This section is from the book "Business Finance", by William Henry Lough. Also available from Amazon: Business Finance, A Practical Study of Financial Management in Private Business Concerns.
The objections above cited are all based on the assumption that a budget once adopted is an absolutely inflexible and unchangeable strait-jacket from which no relief can be obtained until after the expiration of the fiscal year in which it holds good. If this were actually the state of affairs, the objections would have weight. But the efficient budget, as used by some corporations, is subject to continual revision.
First of all, it is made both on a yearly basis and on a monthly basis. The yearly budget enters into few details, but gives a comprehensive view of the anticipated income from various sources - the anticipated expenditures, together with the approximate result of the whole year's business.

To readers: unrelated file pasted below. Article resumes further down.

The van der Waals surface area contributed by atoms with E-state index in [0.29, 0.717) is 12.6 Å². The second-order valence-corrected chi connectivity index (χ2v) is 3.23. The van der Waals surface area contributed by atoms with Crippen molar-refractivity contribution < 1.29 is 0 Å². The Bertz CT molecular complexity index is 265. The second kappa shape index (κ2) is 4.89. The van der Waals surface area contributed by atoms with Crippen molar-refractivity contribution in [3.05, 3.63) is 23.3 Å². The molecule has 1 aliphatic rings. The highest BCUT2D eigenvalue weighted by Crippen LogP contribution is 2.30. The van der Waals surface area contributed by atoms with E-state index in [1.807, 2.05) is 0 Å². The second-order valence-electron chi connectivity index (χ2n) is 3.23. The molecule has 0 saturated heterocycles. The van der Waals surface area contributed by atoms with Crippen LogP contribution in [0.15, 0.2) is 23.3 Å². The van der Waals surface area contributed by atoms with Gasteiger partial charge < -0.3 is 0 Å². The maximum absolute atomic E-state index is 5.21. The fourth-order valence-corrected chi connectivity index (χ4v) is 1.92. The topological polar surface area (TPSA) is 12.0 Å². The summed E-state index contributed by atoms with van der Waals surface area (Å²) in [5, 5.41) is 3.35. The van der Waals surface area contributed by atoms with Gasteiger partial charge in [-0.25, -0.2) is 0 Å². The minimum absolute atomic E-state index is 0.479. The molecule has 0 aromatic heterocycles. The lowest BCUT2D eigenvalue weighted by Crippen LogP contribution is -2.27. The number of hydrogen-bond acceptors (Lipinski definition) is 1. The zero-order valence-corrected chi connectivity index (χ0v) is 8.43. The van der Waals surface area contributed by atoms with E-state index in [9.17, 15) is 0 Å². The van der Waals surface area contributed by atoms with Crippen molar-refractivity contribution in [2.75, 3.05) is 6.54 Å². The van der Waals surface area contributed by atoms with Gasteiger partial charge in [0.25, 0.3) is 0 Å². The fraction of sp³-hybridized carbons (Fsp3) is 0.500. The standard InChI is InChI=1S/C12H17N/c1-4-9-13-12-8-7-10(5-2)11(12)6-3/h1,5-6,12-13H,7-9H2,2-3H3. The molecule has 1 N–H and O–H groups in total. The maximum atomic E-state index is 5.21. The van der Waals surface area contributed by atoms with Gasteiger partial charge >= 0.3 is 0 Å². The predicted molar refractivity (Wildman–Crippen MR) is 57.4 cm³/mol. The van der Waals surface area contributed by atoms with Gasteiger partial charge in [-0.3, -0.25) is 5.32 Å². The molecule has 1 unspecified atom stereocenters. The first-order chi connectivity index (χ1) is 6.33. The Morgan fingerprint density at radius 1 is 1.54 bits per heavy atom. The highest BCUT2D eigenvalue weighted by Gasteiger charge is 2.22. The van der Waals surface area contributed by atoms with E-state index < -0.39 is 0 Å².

Supplementing the yearly budget and controlled by it, are the monthly budgets, which enter into as much detail as may be required by the nature of the business, and make due allowances, so far as they can be foreseen, for the seasonal and month-by-month fluctuations which occur in every business. The month-by-month budget may be checked up at the end of each month against the actual results of that month; the causes of discrepancies may be noted; new contracts or prospects for enlarging or reducing business during the months immediately following, may be taken into consideration. With all these and other similar factors in full view, such revisions as are at the time required may readily be agreed upon.